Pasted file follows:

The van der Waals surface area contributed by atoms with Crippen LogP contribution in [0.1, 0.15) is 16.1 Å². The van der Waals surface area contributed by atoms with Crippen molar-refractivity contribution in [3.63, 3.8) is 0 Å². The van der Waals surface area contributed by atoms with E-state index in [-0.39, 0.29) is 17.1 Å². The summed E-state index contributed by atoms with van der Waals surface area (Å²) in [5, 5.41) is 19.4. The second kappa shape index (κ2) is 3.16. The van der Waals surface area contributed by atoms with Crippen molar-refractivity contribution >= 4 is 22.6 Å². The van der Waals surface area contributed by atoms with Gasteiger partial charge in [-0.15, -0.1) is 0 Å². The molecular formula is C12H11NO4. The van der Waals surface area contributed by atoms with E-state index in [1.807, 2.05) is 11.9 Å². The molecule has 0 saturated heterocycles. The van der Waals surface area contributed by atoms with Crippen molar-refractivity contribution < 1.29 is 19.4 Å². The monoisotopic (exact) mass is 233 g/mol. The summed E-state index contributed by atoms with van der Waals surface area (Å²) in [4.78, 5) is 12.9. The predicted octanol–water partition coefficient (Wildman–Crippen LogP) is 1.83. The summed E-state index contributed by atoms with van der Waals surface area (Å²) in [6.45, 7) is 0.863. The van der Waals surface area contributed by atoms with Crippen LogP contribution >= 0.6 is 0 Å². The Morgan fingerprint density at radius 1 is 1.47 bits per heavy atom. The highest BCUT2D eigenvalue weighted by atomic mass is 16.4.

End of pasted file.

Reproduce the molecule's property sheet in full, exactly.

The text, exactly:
The van der Waals surface area contributed by atoms with Crippen LogP contribution in [0.1, 0.15) is 16.1 Å². The van der Waals surface area contributed by atoms with Crippen molar-refractivity contribution in [3.63, 3.8) is 0 Å². The van der Waals surface area contributed by atoms with E-state index in [-0.39, 0.29) is 17.1 Å². The summed E-state index contributed by atoms with van der Waals surface area (Å²) in [5, 5.41) is 19.4. The second kappa shape index (κ2) is 3.16. The van der Waals surface area contributed by atoms with Crippen molar-refractivity contribution >= 4 is 22.6 Å². The van der Waals surface area contributed by atoms with Gasteiger partial charge in [-0.15, -0.1) is 0 Å². The molecular formula is C12H11NO4. The van der Waals surface area contributed by atoms with E-state index in [1.807, 2.05) is 11.9 Å². The molecule has 0 saturated heterocycles. The van der Waals surface area contributed by atoms with Crippen molar-refractivity contribution < 1.29 is 19.4 Å². The monoisotopic (exact) mass is 233 g/mol. The summed E-state index contributed by atoms with van der Waals surface area (Å²) in [4.78, 5) is 12.9. The predicted octanol–water partition coefficient (Wildman–Crippen LogP) is 1.83. The summed E-state index contributed by atoms with van der Waals surface area (Å²) in [6.45, 7) is 0.863. The van der Waals surface area contributed by atoms with Crippen LogP contribution >= 0.6 is 0 Å². The Morgan fingerprint density at radius 1 is 1.47 bits per heavy atom. The highest BCUT2D eigenvalue weighted by atomic mass is 16.4.